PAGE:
Good grief, of course I am not talking down the new boss at work. Nor anyone else. I cannot very well tell the story here without describing the guy, but I would NOT and HAVE NOT said anything like that at work. I'm trying to say what I think, but I'm also saying I'm not set in this judgment, because I've hardly even met the guy.

Quote:
In the industries that I have worked, I have found that I can do most things better than those who have been assigned to do them. I can do anything; but I do not see why I should do everything. I have also found that those who need help the most do not understand that they need it at all and my input is unwelcome.
Maybe this is indicating that I am no longer feeling a welcome part of this company and I should look for contracting work. At least then I will get paid for whatever efforts I do make and I will not be doing things except at the request of someone who presumably will appreciate if I actually do them. I hate to concede that they are killing my attitude, since I'm normally a super positive guy.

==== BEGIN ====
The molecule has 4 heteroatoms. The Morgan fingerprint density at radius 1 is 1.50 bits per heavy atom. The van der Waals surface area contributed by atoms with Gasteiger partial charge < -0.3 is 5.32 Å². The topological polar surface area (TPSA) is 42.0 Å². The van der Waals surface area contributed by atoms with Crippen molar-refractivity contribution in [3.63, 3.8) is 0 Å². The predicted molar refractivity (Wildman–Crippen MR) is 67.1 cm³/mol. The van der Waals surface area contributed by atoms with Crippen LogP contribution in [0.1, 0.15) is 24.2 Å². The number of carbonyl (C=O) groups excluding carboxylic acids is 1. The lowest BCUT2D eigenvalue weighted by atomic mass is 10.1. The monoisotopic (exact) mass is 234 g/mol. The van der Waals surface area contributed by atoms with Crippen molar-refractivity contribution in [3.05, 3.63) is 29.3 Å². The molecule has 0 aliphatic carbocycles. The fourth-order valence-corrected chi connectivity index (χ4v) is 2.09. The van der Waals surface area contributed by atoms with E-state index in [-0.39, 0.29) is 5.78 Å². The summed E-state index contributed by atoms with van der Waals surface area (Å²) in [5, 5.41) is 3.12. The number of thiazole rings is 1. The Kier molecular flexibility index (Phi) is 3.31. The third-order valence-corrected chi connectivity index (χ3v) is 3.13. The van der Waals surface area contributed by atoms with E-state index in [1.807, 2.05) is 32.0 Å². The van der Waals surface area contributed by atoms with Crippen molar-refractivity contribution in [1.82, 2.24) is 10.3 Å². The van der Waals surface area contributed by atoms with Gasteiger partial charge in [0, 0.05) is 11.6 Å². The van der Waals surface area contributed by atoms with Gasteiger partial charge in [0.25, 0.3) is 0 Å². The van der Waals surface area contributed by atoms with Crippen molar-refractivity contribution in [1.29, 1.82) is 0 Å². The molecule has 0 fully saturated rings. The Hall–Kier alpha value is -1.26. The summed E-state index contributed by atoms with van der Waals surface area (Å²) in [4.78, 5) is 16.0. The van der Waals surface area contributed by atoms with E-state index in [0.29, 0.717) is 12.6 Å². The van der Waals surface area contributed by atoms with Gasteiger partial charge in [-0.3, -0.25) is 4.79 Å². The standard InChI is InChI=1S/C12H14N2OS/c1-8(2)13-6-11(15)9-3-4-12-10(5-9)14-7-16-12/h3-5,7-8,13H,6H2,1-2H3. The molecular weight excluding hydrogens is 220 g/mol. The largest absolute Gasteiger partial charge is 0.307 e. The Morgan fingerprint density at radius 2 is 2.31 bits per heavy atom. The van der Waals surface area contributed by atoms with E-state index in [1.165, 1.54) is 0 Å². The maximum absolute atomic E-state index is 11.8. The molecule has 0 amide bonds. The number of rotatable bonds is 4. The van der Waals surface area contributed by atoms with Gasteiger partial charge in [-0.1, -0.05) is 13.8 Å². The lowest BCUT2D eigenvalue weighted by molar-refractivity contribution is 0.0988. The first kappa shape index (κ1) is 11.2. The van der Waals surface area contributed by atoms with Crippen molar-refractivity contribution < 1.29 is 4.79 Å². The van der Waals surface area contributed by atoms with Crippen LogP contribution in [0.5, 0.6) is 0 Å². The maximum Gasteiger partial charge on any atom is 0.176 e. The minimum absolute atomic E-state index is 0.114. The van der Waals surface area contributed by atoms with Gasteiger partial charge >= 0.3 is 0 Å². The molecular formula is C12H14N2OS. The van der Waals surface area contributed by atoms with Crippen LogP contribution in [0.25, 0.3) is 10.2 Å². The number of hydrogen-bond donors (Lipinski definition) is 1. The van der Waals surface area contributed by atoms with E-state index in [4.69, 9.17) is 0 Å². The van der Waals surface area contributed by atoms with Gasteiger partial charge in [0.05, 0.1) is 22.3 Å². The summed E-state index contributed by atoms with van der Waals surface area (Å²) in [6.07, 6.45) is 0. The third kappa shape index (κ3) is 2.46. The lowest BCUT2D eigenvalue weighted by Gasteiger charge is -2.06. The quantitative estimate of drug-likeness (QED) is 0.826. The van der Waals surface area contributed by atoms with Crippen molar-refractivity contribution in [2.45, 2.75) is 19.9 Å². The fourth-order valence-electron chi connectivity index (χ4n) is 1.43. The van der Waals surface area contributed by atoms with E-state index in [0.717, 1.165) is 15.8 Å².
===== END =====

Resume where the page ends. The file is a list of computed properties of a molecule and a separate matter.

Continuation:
I am honestly surprised how many people think I should be in trouble (perhaps terminated, even) because I didn't push more aggressively into another department's business. I've been treading lightly about this at work, because I rather more expected a potential problem with being too meddlesome. Normally we don't encourage folks from accounting to be ON the factory floor, let alone reprogramming the machines. I did my best last time to get the okay of the supervisors on the floor and I will do the same this time.
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Old 05-21-2011, 11:00 PM   #57